The Seventeenth Sunday After Pentecost September 7, 2008
384, 456, 458(1-6), 458(7-9)
[Jesus said], “And when you pray, you shall not be like the hypocrites. For they love to pray standing in the synagogues and on the corners of the streets, that they may be seen by men. Assuredly, I say to you, they have their reward. But you, when you pray, go into your room, and when you have shut your door, pray to your Father who is in the secret place; and your Father who sees in secret will reward you openly. And when you pray, do not use vain repetitions as the heathen do. For they think that they will be heard for their many words. Therefore do not be like them. For your Father knows the things you have need of before you ask Him. In this manner, therefore, pray: ‘Our Father in heaven, hallowed be Your name. Your kingdom come. Your will be done On earth as it is in heaven. Give us this day our daily bread. And forgive us our debts, as we forgive our debtors. And do not lead us into temptation, but deliver us from the evil one. For Yours is the kingdom and the power and the glory forever. Amen.’ For if you forgive men their trespasses, your heavenly Father will also forgive you. But if you do not forgive men their trespasses, neither will your Father forgive your trespasses.
Dear fellow redeemed in Christ Jesus, who opened for us the way of true prayer with the Father:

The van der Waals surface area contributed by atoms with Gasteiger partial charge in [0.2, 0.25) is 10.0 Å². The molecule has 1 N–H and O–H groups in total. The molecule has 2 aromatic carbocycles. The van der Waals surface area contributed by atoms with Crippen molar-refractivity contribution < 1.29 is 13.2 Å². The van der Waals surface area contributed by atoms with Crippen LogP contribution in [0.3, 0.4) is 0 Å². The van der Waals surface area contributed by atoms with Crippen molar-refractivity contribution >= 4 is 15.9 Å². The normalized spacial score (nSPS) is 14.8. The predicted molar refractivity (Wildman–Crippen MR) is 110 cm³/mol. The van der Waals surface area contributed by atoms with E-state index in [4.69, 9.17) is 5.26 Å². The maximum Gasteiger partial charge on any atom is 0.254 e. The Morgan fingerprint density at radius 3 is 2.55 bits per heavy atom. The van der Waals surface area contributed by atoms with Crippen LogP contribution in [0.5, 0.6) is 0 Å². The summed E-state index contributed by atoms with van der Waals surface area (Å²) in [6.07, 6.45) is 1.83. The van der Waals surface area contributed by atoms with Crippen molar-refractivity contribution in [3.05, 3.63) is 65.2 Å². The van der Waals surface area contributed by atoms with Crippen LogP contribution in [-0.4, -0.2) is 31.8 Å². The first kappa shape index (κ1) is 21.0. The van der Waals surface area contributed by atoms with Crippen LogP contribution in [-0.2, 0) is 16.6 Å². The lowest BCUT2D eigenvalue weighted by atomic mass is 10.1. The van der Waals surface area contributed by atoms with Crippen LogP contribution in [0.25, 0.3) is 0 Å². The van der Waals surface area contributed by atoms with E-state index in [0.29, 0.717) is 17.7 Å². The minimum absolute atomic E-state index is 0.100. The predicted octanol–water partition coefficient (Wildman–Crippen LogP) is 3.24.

“Hey, Mom, thanks for helping me out! I’ll get you the money Friday after I get paid. I sure didn’t want to have that ticket hanging over my head any longer than I had to.”
“Well, Tom, I’m glad to help. I just hope you’ve learned a good lesson.”
“Oh, for sure! What a stupid thing to do. Those cops are always watching 3rd Avenue after school. I was just late for work and got in a hurry. I guess the speeding ticket made me even more late. Mom…?”
“You’re not going to tell Dad, are you?”
“No, Tom, I won’t tell your father….”
“Oh, great, thanks!”
“…He already knows.”
“Your father’s friend, Jim Thompson, the city councilman, was doing a ride-along with the officer that pulled you over. Dad knew about it before you even got to work.”
“Oh, Man! Dad’s going to kill me. I was hoping he wouldn’t find out!”
“Well, Tom, like I said, he knew. And we’ve already talked about your punishment, and I don’t think it includes ‘killing’ you. Actually, he’s already forgiven you. Jim told him the officer said how respectful you were, and he was glad it was an honest mistake, and not foolishness with the car.”
There are a lot of times in our lives, especially perhaps in our younger days, when we thought we were getting away with something only to find out later that our parents seemed to be omniscient. They found out about the strangest things.
The words “your father knows” may have put a chill in your veins, but not so if the Father we have in mind is our heavenly Father whom we come to know by faith in Jesus Christ. Certainly, He is omniscient which may cause us sorrow and shame when we know we’ve done wrong. But He forgives us for Jesus’ sake and for that reason He opens an avenue of prayer to those who believe.
In the Word of God before us today, Jesus addresses the privilege by which we come before our Father in heaven. In the most positive and joyous light, Jesus assures us of a number of things that YOUR FATHER KNOWS. I. He knows where to find the praying believer, II. He knows what the distressed believer needs, and III. He knows the state of the heart of the pray-er!
First of all, Your Father knows where to find the praying believer!